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Veolia pleads guilty two years after worker's tragic death

Veolia Environmental Services has been evacuated after a concrete kiln exploded.
Veolia Environmental Services has been evacuated after a concrete kiln exploded. Campbell Gellie

**To read the most recent news in relation to Veolia's day in court, click here**

VEOLIA Environmental Services pleaded guilty in Gladstone Magistrates Court this morning following the tragic death of employee Mark Chapelhow, 31.

Today Veolia is facing one charge of breaching Section 32 of the Workplace Health and Safety Act after a gas kiln exploded on October 27, 2015 at the South Trees site, killing Mr Chapelhow.

Executive General Manager Grant Winn entered into the guilty plea about 9.20am on behalf of Veolia.

The matter was adjourned and will resume at 11am to allow time for Magistrate Melanie Ho to review both the  prosecution's and the defence's submissions.

The court was told the fatal accident in 2015 was brought on by a gas kiln which was being used in "a very unorthodox method".

Mark Chapelhow died in a workplace incident at Veolia Environmental Services in Gladstone.
Mark Chapelhow died in a workplace incident at Veolia Environmental Services in Gladstone. Facebook

The explosion, which has resulted in approximately three years of legal battles for the family and friends of Mr Chapelhow, was caused by a hose which was pouring gas into the kiln the victim was operating.

"There should've been a better way (to light the kiln) ... which is part of the investigation," prosecutor for Workplace Health and Safety Queensland Sarah Cartledge said.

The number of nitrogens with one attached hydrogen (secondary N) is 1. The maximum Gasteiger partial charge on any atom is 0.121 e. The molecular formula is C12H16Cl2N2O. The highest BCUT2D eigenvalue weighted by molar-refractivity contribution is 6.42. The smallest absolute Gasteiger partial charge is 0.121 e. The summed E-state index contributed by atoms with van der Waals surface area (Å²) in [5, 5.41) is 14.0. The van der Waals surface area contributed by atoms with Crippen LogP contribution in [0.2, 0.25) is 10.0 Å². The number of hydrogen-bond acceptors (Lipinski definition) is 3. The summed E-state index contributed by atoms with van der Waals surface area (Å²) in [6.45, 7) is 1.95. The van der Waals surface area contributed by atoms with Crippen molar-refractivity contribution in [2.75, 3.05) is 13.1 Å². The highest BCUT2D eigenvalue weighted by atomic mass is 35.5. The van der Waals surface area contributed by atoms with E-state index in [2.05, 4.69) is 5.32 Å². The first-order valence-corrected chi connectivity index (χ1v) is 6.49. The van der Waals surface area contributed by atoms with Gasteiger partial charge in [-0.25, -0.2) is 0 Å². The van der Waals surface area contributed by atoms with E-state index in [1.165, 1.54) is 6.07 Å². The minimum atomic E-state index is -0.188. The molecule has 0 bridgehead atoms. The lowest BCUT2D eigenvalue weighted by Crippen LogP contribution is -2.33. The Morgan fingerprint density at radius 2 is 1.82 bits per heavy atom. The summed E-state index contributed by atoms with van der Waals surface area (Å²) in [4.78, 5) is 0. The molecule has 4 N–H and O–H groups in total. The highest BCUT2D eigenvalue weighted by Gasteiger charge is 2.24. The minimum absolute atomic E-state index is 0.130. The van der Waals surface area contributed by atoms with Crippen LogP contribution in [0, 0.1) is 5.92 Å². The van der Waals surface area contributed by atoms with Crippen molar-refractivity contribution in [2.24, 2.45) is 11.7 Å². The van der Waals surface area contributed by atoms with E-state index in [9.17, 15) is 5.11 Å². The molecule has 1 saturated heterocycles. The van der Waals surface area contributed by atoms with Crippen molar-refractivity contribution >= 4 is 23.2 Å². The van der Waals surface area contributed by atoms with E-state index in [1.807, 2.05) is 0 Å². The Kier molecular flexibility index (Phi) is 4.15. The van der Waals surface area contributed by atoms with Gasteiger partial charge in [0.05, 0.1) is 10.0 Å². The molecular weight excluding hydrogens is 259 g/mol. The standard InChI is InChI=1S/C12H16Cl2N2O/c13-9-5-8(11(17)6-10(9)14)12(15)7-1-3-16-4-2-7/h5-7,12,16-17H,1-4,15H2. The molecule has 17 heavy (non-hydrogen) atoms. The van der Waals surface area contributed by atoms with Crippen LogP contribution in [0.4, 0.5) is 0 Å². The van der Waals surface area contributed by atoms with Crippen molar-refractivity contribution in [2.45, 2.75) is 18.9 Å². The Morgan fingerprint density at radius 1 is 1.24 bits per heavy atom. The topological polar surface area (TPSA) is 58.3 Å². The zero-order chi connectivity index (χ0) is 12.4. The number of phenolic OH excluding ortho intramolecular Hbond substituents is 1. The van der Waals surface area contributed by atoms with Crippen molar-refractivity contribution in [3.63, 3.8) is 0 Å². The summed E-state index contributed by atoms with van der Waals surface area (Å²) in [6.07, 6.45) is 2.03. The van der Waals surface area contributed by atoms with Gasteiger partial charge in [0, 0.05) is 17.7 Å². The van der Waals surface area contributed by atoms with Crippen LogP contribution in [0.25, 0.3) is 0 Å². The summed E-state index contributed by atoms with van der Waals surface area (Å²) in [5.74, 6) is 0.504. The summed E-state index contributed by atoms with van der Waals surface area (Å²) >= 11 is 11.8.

"It was unprofessional and the conversion was not done appropriately.

"They (the workers) all had different ways they were taught to light the kiln.

Veolia, who was using the gas kiln to dry refracturing material (bricks) had never dried bricks before they entered into the tender which led to the horrific explosion, according to Ms Cartledge.

"They were contracted to make and dry bricks on site," she said.

"But the kiln (which was electric to begin with) was never intended for that purpose."

Defence lawyer Mr Anderson said the electric kiln couldn't get hot enough to dry the bricks, so it was converted into a gas kiln.

Mr Anderson told the court the company had engaged in consultants to try and get the kiln to reach the necessary temperature and thus establish the gas kiln.

"The process is simple ... but the client (Mr Winn) accepts failure," he said.

The maximum penalty for the safety practices breach is $3.5 million for a company.

Prosecutions submitted she would be seeking a penalty ranging from $200,000 - $250,000.

During proceedings, Ms Ho mentioned the victim impact statement, acknowledging it was "therapeutic ... emotional backdrop for the family" but would not have considerable weight placed on it in terms of sentencing.

"It's an opportunity for the next of kin to express their grief," Ms Cartledge agreed.

In a media release sent out this morning, Veolia said this was a "very difficult time. Our thoughts are with Mark's family and loved ones".

"Veolia remains committed to a no compromises approach towards the health and safety of our employees and
the communities where we operate," the statement read.

Mr Chapelhow left behind his partner Jessie-Lee Brown and their son Ryder.

A memorial was held in Gladstone after his death, where about 90 of his friends, family and workmates remembered the "doting father" as "smart and quick witted".

Topics:  death editor's picks gas kiln gladstonecourt magistrate melanie ho veolia workplace death workplace health and safety act 2011 workplace health and safety queensland



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